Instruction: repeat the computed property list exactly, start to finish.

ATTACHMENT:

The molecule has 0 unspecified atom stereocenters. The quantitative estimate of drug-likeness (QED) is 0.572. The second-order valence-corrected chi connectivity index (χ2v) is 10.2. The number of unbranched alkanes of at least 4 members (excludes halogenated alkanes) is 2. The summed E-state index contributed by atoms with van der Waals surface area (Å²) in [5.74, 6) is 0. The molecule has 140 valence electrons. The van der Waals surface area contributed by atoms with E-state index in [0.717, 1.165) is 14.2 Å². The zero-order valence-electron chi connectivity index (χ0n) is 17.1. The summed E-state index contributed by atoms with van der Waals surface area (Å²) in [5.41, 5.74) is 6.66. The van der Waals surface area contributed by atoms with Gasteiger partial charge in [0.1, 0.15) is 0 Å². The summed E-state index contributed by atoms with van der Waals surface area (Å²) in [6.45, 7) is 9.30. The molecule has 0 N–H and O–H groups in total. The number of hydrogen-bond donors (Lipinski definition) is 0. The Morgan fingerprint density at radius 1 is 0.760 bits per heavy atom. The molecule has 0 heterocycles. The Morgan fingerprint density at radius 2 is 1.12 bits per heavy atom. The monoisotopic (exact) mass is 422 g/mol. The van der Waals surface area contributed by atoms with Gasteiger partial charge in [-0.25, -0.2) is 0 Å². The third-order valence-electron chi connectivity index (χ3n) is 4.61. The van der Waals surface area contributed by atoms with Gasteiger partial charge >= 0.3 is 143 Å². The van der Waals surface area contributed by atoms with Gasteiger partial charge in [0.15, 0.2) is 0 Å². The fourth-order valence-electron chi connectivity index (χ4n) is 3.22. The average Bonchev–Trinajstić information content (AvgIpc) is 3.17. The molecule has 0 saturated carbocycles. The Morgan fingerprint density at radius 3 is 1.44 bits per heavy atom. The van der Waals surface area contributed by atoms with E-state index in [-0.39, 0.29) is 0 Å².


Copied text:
The molecule has 0 unspecified atom stereocenters. The quantitative estimate of drug-likeness (QED) is 0.572. The second-order valence-corrected chi connectivity index (χ2v) is 10.2. The number of unbranched alkanes of at least 4 members (excludes halogenated alkanes) is 2. The summed E-state index contributed by atoms with van der Waals surface area (Å²) in [5.74, 6) is 0. The molecule has 140 valence electrons. The van der Waals surface area contributed by atoms with E-state index in [0.717, 1.165) is 14.2 Å². The zero-order valence-electron chi connectivity index (χ0n) is 17.1. The summed E-state index contributed by atoms with van der Waals surface area (Å²) in [5.41, 5.74) is 6.66. The van der Waals surface area contributed by atoms with Gasteiger partial charge in [0.1, 0.15) is 0 Å². The summed E-state index contributed by atoms with van der Waals surface area (Å²) in [6.45, 7) is 9.30. The molecule has 0 N–H and O–H groups in total. The number of hydrogen-bond donors (Lipinski definition) is 0. The Morgan fingerprint density at radius 1 is 0.760 bits per heavy atom. The molecule has 0 heterocycles. The Morgan fingerprint density at radius 2 is 1.12 bits per heavy atom. The monoisotopic (exact) mass is 422 g/mol. The van der Waals surface area contributed by atoms with Gasteiger partial charge in [-0.25, -0.2) is 0 Å². The third-order valence-electron chi connectivity index (χ3n) is 4.61. The van der Waals surface area contributed by atoms with Gasteiger partial charge >= 0.3 is 143 Å². The van der Waals surface area contributed by atoms with Gasteiger partial charge in [0.15, 0.2) is 0 Å². The fourth-order valence-electron chi connectivity index (χ4n) is 3.22. The average Bonchev–Trinajstić information content (AvgIpc) is 3.17. The molecule has 0 saturated carbocycles. The Morgan fingerprint density at radius 3 is 1.44 bits per heavy atom. The van der Waals surface area contributed by atoms with E-state index in [-0.39, 0.29) is 0 Å².